The COVID-19 pandemic has destabilised the world. It is now a question of rethinking the world in which consumers and businesses will have to adapt; a world in which the unusual can become the new normal.
Businesses now face many new challenges, with the closure of international borders, the closure of physical establishments, and the isolation of people at home. Many companies are faced with temporary or even permanent closure.
Consumer behaviour was forced to change immediately, on a large scale. Those who are isolated or locked up cannot perform their usual tasks, especially since many local stores have been forced to close for security reasons. Concerns about the availability of goods have prompted the panic buying of bulk items – remember the loo roll episode?
Financial uncertainty and the prospect of a severe, long-term recession create a difficult environment that has had an impact on consumer outlook, perceptions and behaviours.
How shopping centres will look post-pandemic
Before, consumers could choose between shopping online and in-store. However, with store closings in many countries, shopping online becomes the only way to acquire certain items.
Even before the pandemic, traditional commerce was under pressure. For example, in the decade before the global financial crisis, almost 5.5% of stores were vacant in American malls.
Physical businesses will certainly not disappear, but, since occupancy rates have never recovered from the global financial crisis, owners will find it increasingly difficult to rent their stores and malls. In addition, the nature of these stores may change. They will probably become simple showrooms where people will come to test or try the products before buying them online. And this transition, from the high-performance store to a simple showroom, will influence the willingness and even the ability of store owners to pay their rent.
How COVID-19 is boosting bigger retailers and damaging faltering ones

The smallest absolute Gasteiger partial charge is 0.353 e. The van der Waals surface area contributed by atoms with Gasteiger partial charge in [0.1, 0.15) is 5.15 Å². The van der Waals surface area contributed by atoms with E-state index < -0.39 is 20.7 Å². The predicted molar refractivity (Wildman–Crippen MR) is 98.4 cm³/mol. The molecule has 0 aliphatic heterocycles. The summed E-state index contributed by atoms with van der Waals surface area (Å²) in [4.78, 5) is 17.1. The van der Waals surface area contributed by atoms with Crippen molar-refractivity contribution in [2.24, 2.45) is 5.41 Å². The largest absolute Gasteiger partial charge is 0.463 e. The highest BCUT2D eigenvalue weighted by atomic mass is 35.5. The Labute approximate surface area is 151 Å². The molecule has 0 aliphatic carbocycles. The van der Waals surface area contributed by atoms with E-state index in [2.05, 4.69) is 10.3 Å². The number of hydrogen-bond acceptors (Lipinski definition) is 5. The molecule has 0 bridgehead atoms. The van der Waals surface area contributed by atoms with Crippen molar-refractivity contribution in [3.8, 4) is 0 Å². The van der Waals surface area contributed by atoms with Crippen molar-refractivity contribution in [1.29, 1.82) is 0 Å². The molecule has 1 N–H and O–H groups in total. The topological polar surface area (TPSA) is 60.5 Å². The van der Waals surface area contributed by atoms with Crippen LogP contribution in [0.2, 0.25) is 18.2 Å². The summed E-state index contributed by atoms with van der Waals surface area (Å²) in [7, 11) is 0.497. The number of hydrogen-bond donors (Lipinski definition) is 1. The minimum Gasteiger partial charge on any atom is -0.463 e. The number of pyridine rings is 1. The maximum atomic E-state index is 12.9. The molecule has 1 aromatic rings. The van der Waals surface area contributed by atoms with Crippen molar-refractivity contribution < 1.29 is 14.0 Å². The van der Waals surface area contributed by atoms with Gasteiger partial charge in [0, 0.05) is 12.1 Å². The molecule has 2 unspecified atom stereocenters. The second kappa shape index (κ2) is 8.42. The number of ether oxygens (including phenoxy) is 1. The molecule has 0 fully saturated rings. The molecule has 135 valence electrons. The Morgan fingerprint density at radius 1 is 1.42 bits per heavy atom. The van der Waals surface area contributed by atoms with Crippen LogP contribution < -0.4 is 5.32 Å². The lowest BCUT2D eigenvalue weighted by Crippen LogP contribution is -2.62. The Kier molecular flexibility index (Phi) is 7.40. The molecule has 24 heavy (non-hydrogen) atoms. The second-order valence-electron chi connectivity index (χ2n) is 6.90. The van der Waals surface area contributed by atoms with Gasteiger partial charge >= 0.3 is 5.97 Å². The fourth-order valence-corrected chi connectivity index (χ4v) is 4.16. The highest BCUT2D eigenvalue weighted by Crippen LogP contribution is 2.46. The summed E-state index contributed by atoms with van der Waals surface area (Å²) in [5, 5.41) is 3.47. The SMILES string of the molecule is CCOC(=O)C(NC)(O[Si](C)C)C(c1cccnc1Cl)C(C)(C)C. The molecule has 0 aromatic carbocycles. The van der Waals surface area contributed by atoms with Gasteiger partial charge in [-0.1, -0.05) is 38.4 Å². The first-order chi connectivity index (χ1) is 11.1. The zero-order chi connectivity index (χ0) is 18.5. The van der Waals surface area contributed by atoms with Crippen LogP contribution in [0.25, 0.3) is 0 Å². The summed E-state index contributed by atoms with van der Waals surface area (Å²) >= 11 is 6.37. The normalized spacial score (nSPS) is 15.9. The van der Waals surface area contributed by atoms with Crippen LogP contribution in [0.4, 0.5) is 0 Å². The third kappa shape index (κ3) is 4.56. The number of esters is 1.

Large internet commerce sites have seen an increase in orders as consumers, confined to their homes, buy basic necessities online. The shares of the American retail giants Walmart and Amazon fell on March 16, a dark day for the world’s stock exchanges.
Walmart then recovered 25% from the start of the week and Amazon also picked up colors.
“We are seeing an increase in online shopping and, as a result, some products such as basic household goods and medical supplies are out of stock,” said Amazon.
“For their part, small independent businesses are suffering”, said Mike Cherry, president of the British Federation of Small Businesses, but it’s boosting the biggest retailers and online businesses.
How businesses can adapt
It is the forgotten – or neglected – question of strategy, the one that nevertheless conditions everything else, the question of “why”.
We will reserve the philosophical debates for later. But how can you establish a strategy without knowing which goal the company is aiming for? Be profitable? Certainly, because otherwise the collective adventure stops, but to go where? Little mental exercise. Imagine that in the “next world” your business does not exist: what will the world miss? The answer to this question is fundamental, because it determines whether or not to maintain the company’s “social license to operate” – hence, ultimately, its survival.